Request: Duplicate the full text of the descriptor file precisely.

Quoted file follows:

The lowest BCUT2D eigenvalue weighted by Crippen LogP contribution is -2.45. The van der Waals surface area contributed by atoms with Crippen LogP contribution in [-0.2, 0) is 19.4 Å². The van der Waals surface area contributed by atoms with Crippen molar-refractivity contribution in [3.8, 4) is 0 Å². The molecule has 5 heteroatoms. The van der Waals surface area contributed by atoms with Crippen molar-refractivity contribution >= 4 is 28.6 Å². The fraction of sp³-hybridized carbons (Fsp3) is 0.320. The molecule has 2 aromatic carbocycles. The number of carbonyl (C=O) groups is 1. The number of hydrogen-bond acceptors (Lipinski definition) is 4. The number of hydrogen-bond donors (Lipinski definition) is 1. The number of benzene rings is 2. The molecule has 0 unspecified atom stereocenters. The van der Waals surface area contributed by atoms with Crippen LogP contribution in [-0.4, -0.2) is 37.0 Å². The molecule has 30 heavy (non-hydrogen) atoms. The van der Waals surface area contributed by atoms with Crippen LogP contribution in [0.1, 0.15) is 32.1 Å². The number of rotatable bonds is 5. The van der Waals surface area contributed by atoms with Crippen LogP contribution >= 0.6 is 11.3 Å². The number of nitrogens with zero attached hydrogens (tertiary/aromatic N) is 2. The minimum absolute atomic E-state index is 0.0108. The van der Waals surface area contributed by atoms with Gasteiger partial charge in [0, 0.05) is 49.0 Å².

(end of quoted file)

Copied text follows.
The lowest BCUT2D eigenvalue weighted by Crippen LogP contribution is -2.45. The van der Waals surface area contributed by atoms with Crippen LogP contribution in [-0.2, 0) is 19.4 Å². The van der Waals surface area contributed by atoms with Crippen molar-refractivity contribution in [3.8, 4) is 0 Å². The molecule has 5 heteroatoms. The van der Waals surface area contributed by atoms with Crippen molar-refractivity contribution >= 4 is 28.6 Å². The fraction of sp³-hybridized carbons (Fsp3) is 0.320. The molecule has 2 aromatic carbocycles. The number of carbonyl (C=O) groups is 1. The number of hydrogen-bond acceptors (Lipinski definition) is 4. The number of hydrogen-bond donors (Lipinski definition) is 1. The number of benzene rings is 2. The molecule has 0 unspecified atom stereocenters. The van der Waals surface area contributed by atoms with Crippen LogP contribution in [-0.4, -0.2) is 37.0 Å². The molecule has 30 heavy (non-hydrogen) atoms. The van der Waals surface area contributed by atoms with Crippen LogP contribution in [0.1, 0.15) is 32.1 Å². The number of rotatable bonds is 5. The van der Waals surface area contributed by atoms with Crippen LogP contribution >= 0.6 is 11.3 Å². The number of nitrogens with zero attached hydrogens (tertiary/aromatic N) is 2. The minimum absolute atomic E-state index is 0.0108. The van der Waals surface area contributed by atoms with Gasteiger partial charge in [0, 0.05) is 49.0 Å².